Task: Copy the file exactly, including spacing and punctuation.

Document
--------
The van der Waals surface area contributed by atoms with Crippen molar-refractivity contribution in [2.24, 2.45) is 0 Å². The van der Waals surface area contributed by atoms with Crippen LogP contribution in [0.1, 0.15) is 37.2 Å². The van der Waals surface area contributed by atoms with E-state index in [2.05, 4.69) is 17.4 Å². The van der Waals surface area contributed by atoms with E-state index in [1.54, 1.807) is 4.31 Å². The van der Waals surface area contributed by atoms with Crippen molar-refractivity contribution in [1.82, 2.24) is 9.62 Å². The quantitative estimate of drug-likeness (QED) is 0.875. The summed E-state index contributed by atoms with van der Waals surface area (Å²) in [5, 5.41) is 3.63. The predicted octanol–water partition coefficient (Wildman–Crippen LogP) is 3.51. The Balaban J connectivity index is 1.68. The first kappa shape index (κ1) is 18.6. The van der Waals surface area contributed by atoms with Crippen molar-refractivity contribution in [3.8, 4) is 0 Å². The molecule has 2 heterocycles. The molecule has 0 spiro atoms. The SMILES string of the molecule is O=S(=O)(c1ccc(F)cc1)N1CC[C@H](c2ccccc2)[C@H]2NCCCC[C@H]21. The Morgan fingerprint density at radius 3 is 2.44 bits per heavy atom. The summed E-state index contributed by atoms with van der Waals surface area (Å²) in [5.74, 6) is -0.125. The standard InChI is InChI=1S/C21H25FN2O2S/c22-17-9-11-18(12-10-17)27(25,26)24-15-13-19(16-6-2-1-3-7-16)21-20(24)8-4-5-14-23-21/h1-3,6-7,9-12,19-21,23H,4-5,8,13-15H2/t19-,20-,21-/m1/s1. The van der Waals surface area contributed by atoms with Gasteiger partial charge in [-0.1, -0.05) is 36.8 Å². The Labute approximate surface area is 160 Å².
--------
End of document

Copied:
The van der Waals surface area contributed by atoms with Crippen molar-refractivity contribution in [2.24, 2.45) is 0 Å². The van der Waals surface area contributed by atoms with Crippen LogP contribution in [0.1, 0.15) is 37.2 Å². The van der Waals surface area contributed by atoms with E-state index in [2.05, 4.69) is 17.4 Å². The van der Waals surface area contributed by atoms with E-state index in [1.54, 1.807) is 4.31 Å². The van der Waals surface area contributed by atoms with Crippen molar-refractivity contribution in [1.82, 2.24) is 9.62 Å². The quantitative estimate of drug-likeness (QED) is 0.875. The summed E-state index contributed by atoms with van der Waals surface area (Å²) in [5, 5.41) is 3.63. The predicted octanol–water partition coefficient (Wildman–Crippen LogP) is 3.51. The Balaban J connectivity index is 1.68. The first kappa shape index (κ1) is 18.6. The van der Waals surface area contributed by atoms with Crippen molar-refractivity contribution in [3.8, 4) is 0 Å². The molecule has 2 heterocycles. The molecule has 0 spiro atoms. The SMILES string of the molecule is O=S(=O)(c1ccc(F)cc1)N1CC[C@H](c2ccccc2)[C@H]2NCCCC[C@H]21. The Morgan fingerprint density at radius 3 is 2.44 bits per heavy atom. The summed E-state index contributed by atoms with van der Waals surface area (Å²) in [5.74, 6) is -0.125. The standard InChI is InChI=1S/C21H25FN2O2S/c22-17-9-11-18(12-10-17)27(25,26)24-15-13-19(16-6-2-1-3-7-16)21-20(24)8-4-5-14-23-21/h1-3,6-7,9-12,19-21,23H,4-5,8,13-15H2/t19-,20-,21-/m1/s1. The van der Waals surface area contributed by atoms with Gasteiger partial charge in [-0.1, -0.05) is 36.8 Å². The Labute approximate surface area is 160 Å².